Blanco several months ago floated the idea of a new stadium on riverfront land that has already been dedicated to Phase IV of the Morial Convention Center. She noted that several folks had suggested to her that the tract selected for Phase IV just might be big enough to accommodate a new Saints stadium and a scaled-down version of the convention center expansion. The idea seemed to grow legs for a while, mostly because the hospitality industry and local political leaders restrained their opposition out of deference to the Governess. She had, after all, been a great friend to the tourism industry and to the city as lieutenant governor.
Local business and political leaders were quietly hoping Blanco would drop the idea after several subtle hints were sent her way, but that didn't happen. Instead, she commissioned a feasibility study to see if it could work. There also were signs that the board of the Morial Convention Center (most of whose members she appoints) felt obliged to toe the administration line -- even though they all knew it was a bad idea.
Finally, when it appeared that the proposal just might take flight, Blanco's old friends could restrain themselves no longer. Howls of protest erupted across the business and political spectrum, and she heard them last week during a visit to New Orleans. Local leaders also made it very clear that they want Phase IV in its entirety.
As someone who spent eight years promoting Louisiana tourism, Blanco should know the benefits of an expended convention center. Tourism drives the local economy. It also employs a huge number of working-class voters, who put Blanco in office less than a year ago. To trade Phase IV for a new football stadium thus makes no sense by any measure.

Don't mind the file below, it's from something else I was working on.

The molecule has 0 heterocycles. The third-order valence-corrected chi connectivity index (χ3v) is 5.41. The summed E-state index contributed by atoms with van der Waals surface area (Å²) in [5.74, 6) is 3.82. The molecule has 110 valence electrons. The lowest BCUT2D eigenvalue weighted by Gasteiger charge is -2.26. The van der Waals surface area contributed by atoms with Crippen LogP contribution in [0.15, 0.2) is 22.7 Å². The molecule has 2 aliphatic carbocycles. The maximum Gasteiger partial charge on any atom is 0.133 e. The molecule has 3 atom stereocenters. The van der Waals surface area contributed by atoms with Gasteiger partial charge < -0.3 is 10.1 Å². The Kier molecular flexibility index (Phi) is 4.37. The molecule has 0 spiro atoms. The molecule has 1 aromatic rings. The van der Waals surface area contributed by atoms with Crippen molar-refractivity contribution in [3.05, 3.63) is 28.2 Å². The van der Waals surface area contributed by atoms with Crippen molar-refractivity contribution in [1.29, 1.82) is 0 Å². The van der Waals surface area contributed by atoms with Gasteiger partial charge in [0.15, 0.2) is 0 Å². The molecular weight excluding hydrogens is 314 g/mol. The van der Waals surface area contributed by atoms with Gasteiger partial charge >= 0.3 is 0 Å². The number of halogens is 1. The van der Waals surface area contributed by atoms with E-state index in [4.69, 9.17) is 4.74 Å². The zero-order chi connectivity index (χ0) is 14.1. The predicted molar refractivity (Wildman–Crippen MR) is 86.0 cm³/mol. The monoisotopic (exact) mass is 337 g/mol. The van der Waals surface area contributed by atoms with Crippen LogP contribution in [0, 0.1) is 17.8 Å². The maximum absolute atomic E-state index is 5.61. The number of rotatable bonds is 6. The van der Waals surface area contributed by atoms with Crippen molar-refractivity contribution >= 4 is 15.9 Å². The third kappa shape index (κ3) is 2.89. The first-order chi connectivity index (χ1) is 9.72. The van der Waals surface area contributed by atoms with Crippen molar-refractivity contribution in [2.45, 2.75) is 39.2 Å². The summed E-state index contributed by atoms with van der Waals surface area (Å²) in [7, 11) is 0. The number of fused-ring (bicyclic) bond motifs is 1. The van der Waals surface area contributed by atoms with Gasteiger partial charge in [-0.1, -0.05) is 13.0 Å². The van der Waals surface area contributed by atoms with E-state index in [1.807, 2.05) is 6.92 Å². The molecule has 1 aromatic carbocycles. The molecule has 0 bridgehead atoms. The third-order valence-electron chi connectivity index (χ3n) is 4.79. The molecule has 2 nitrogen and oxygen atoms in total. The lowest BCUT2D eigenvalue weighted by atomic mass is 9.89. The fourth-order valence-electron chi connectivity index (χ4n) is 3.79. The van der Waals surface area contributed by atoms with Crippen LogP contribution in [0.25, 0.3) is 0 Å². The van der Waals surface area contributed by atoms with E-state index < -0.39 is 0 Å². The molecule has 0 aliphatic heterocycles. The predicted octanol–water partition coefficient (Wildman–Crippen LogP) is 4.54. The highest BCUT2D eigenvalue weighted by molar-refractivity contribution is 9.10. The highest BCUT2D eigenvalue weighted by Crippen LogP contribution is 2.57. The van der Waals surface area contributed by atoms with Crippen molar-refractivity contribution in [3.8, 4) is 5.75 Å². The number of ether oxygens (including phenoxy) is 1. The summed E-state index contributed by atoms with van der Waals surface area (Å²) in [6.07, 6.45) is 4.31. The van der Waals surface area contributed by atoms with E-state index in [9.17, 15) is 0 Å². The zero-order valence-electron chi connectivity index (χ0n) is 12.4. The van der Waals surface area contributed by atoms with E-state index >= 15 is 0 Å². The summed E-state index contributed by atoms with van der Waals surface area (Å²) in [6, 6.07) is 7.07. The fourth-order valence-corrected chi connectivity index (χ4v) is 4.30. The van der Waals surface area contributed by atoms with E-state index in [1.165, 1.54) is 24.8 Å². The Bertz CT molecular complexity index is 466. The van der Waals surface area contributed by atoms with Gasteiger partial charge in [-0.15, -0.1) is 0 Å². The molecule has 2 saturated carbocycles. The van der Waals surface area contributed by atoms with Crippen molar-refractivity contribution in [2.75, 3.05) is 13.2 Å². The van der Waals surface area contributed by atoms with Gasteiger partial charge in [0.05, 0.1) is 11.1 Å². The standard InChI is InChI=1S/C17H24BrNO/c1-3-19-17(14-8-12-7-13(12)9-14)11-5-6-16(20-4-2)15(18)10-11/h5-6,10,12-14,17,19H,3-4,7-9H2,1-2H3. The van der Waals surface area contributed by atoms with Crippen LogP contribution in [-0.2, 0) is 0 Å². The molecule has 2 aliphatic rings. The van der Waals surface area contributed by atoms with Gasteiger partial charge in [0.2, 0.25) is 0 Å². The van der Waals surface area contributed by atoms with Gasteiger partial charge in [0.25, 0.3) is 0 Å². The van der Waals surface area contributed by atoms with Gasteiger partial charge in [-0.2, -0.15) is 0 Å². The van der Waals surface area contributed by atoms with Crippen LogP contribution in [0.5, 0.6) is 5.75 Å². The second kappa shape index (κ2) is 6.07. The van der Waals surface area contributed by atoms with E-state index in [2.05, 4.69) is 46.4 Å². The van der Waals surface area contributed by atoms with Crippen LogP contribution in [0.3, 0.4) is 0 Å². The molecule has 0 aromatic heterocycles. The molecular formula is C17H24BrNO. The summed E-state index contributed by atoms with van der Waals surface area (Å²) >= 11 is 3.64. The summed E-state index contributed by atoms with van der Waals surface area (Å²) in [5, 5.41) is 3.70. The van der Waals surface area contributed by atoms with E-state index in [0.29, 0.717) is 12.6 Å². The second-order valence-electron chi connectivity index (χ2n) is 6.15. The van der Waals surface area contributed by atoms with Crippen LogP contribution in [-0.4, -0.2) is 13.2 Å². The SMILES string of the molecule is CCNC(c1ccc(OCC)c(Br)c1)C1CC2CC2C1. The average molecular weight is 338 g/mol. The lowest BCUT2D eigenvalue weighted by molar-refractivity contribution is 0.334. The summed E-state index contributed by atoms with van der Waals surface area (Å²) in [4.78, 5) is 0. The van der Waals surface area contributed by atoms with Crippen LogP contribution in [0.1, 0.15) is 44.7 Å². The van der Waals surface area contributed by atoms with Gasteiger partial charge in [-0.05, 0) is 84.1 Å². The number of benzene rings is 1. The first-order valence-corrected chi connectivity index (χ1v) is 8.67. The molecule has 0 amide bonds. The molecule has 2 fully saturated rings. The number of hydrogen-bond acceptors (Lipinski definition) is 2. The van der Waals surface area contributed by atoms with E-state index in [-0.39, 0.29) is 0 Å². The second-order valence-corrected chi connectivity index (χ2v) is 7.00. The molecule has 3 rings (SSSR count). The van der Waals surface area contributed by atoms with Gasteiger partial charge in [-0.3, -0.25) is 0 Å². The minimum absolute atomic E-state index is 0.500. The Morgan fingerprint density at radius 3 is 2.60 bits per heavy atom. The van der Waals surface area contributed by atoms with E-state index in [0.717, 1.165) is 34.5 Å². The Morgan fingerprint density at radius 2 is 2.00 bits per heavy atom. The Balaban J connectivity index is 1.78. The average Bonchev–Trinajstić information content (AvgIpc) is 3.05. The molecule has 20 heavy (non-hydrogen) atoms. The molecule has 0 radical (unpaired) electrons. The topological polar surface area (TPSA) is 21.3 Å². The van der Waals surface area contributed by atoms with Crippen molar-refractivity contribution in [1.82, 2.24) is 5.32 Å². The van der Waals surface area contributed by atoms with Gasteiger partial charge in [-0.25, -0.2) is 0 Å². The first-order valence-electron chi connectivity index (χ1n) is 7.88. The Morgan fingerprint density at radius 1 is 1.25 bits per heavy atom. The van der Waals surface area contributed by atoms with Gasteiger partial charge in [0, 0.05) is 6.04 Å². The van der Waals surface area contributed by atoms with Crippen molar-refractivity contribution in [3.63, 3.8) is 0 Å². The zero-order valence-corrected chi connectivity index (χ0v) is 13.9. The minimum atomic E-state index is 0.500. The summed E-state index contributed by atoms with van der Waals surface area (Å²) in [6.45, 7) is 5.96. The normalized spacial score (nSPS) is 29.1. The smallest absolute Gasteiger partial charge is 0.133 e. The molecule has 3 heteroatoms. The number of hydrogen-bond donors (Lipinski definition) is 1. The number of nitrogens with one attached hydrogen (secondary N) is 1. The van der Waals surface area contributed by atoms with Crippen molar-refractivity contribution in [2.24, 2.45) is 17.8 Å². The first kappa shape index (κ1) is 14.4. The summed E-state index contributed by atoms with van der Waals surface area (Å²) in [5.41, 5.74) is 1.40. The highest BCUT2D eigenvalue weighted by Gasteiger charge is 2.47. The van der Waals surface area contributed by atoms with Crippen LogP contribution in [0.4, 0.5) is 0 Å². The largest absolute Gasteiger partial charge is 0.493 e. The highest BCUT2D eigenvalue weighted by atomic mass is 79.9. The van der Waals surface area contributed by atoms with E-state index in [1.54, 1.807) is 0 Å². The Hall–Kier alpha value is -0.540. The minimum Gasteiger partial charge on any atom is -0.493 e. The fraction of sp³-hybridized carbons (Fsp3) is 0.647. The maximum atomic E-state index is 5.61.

To Blanco's credit, she has backed off the riverfront stadium idea, although she still wants to see the results of the feasibility study. After hearing from local officials, Blanco said that she prefers to renovate the Superdome -- with the Saints picking up part of the tab.
That last wrinkle is a new one, and it shows that Blanco not only "gets it" with regard to the importance of Phase IV, but also that she intends to be a hard-nosed negotiator with Saints owner Tom Benson, who basically wants taxpayers to build a new stadium, pay for its management, but give him all of its cash flow. Blanco said last week she expects Benson to balk at contributing to a Superdome renovation, but she hopes he ultimately will recognize -- as does everyone else in town -- that a renovated dome is the team's best option for the foreseeable future. "I hope he realizes that would be very smart of him to get on board," Blanco said of Benson. "I think that it would show good will."
That was an important message for Blanco to send. Good will has not been Benson's long suit in his dealings with the state, but Blanco is making it clear that she cannot and will not be pushed around. She noted rhetorically that, as governor, she might some day have to choose between maintaining acceptable levels of public health care and giving Benson a new or renovated football stadium. That choice will be an easy one in favor of health care. Her comments also reflect the sentiments of lawmakers in other parts of the state. It took a little while, but politically and economically, this is one issue on which Blanco gets it.